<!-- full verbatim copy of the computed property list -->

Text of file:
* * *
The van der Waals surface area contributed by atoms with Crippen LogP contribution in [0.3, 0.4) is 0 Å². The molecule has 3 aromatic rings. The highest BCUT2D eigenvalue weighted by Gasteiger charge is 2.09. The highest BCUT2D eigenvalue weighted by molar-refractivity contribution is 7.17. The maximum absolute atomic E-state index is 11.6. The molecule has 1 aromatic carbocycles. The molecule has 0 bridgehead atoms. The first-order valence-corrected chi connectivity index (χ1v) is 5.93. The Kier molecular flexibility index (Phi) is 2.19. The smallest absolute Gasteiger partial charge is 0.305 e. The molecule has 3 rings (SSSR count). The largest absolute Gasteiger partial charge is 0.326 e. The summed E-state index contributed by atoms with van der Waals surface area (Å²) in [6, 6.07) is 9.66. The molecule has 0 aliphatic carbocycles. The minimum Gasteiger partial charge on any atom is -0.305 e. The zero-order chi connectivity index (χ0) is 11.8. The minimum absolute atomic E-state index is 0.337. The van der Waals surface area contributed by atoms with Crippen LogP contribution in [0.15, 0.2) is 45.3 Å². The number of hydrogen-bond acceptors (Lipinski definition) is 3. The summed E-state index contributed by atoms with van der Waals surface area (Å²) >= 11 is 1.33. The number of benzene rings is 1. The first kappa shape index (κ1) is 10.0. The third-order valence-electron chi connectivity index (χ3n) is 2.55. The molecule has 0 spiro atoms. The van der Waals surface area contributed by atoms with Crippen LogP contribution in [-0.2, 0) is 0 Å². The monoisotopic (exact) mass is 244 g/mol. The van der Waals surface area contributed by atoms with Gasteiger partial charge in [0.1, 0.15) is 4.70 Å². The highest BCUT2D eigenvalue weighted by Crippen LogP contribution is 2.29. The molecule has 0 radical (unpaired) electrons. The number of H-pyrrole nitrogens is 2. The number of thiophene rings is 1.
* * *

The van der Waals surface area contributed by atoms with Crippen LogP contribution in [0.3, 0.4) is 0 Å². The molecule has 3 aromatic rings. The highest BCUT2D eigenvalue weighted by Gasteiger charge is 2.09. The highest BCUT2D eigenvalue weighted by molar-refractivity contribution is 7.17. The maximum absolute atomic E-state index is 11.6. The molecule has 1 aromatic carbocycles. The molecule has 0 bridgehead atoms. The first-order valence-corrected chi connectivity index (χ1v) is 5.93. The Kier molecular flexibility index (Phi) is 2.19. The smallest absolute Gasteiger partial charge is 0.305 e. The molecule has 3 rings (SSSR count). The largest absolute Gasteiger partial charge is 0.326 e. The summed E-state index contributed by atoms with van der Waals surface area (Å²) in [6, 6.07) is 9.66. The molecule has 0 aliphatic carbocycles. The minimum Gasteiger partial charge on any atom is -0.305 e. The zero-order chi connectivity index (χ0) is 11.8. The minimum absolute atomic E-state index is 0.337. The van der Waals surface area contributed by atoms with Crippen LogP contribution in [0.15, 0.2) is 45.3 Å². The number of hydrogen-bond acceptors (Lipinski definition) is 3. The summed E-state index contributed by atoms with van der Waals surface area (Å²) >= 11 is 1.33. The number of benzene rings is 1. The first kappa shape index (κ1) is 10.0. The third-order valence-electron chi connectivity index (χ3n) is 2.55. The molecule has 0 spiro atoms. The van der Waals surface area contributed by atoms with Crippen LogP contribution in [-0.2, 0) is 0 Å². The monoisotopic (exact) mass is 244 g/mol. The van der Waals surface area contributed by atoms with Gasteiger partial charge in [0.1, 0.15) is 4.70 Å². The highest BCUT2D eigenvalue weighted by Crippen LogP contribution is 2.29. The molecule has 0 radical (unpaired) electrons. The number of H-pyrrole nitrogens is 2. The number of thiophene rings is 1.